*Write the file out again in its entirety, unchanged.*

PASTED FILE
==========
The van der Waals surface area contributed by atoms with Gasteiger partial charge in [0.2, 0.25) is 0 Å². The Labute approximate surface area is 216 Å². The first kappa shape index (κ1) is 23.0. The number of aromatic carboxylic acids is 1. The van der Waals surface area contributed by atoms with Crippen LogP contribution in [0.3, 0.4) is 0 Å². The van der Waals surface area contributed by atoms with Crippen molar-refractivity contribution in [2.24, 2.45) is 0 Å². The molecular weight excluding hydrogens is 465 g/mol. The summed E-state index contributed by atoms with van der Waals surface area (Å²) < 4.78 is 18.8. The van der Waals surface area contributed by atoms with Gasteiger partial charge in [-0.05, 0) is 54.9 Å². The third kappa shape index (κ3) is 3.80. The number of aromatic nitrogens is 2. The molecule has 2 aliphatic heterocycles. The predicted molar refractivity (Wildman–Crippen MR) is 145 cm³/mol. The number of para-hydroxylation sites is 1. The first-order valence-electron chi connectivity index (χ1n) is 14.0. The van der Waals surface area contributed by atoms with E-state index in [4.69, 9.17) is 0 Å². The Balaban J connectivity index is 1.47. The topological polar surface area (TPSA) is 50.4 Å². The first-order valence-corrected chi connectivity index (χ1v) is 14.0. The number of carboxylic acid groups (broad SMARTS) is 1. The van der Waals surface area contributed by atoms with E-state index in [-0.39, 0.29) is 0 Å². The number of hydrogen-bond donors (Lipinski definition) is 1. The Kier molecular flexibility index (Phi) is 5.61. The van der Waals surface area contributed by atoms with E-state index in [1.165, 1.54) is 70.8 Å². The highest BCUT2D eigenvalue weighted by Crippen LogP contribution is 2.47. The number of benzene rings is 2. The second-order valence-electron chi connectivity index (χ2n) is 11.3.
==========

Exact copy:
The van der Waals surface area contributed by atoms with Gasteiger partial charge in [0.2, 0.25) is 0 Å². The Labute approximate surface area is 216 Å². The first kappa shape index (κ1) is 23.0. The number of aromatic carboxylic acids is 1. The van der Waals surface area contributed by atoms with Crippen LogP contribution in [0.3, 0.4) is 0 Å². The van der Waals surface area contributed by atoms with Crippen molar-refractivity contribution in [2.24, 2.45) is 0 Å². The molecular weight excluding hydrogens is 465 g/mol. The summed E-state index contributed by atoms with van der Waals surface area (Å²) < 4.78 is 18.8. The van der Waals surface area contributed by atoms with Gasteiger partial charge in [-0.05, 0) is 54.9 Å². The third kappa shape index (κ3) is 3.80. The number of aromatic nitrogens is 2. The molecule has 2 aliphatic heterocycles. The predicted molar refractivity (Wildman–Crippen MR) is 145 cm³/mol. The number of para-hydroxylation sites is 1. The first-order valence-electron chi connectivity index (χ1n) is 14.0. The van der Waals surface area contributed by atoms with E-state index in [4.69, 9.17) is 0 Å². The Balaban J connectivity index is 1.47. The topological polar surface area (TPSA) is 50.4 Å². The first-order valence-corrected chi connectivity index (χ1v) is 14.0. The number of carboxylic acid groups (broad SMARTS) is 1. The van der Waals surface area contributed by atoms with E-state index in [-0.39, 0.29) is 0 Å². The number of hydrogen-bond donors (Lipinski definition) is 1. The Kier molecular flexibility index (Phi) is 5.61. The van der Waals surface area contributed by atoms with E-state index in [1.165, 1.54) is 70.8 Å². The highest BCUT2D eigenvalue weighted by Crippen LogP contribution is 2.47. The number of benzene rings is 2. The second-order valence-electron chi connectivity index (χ2n) is 11.3.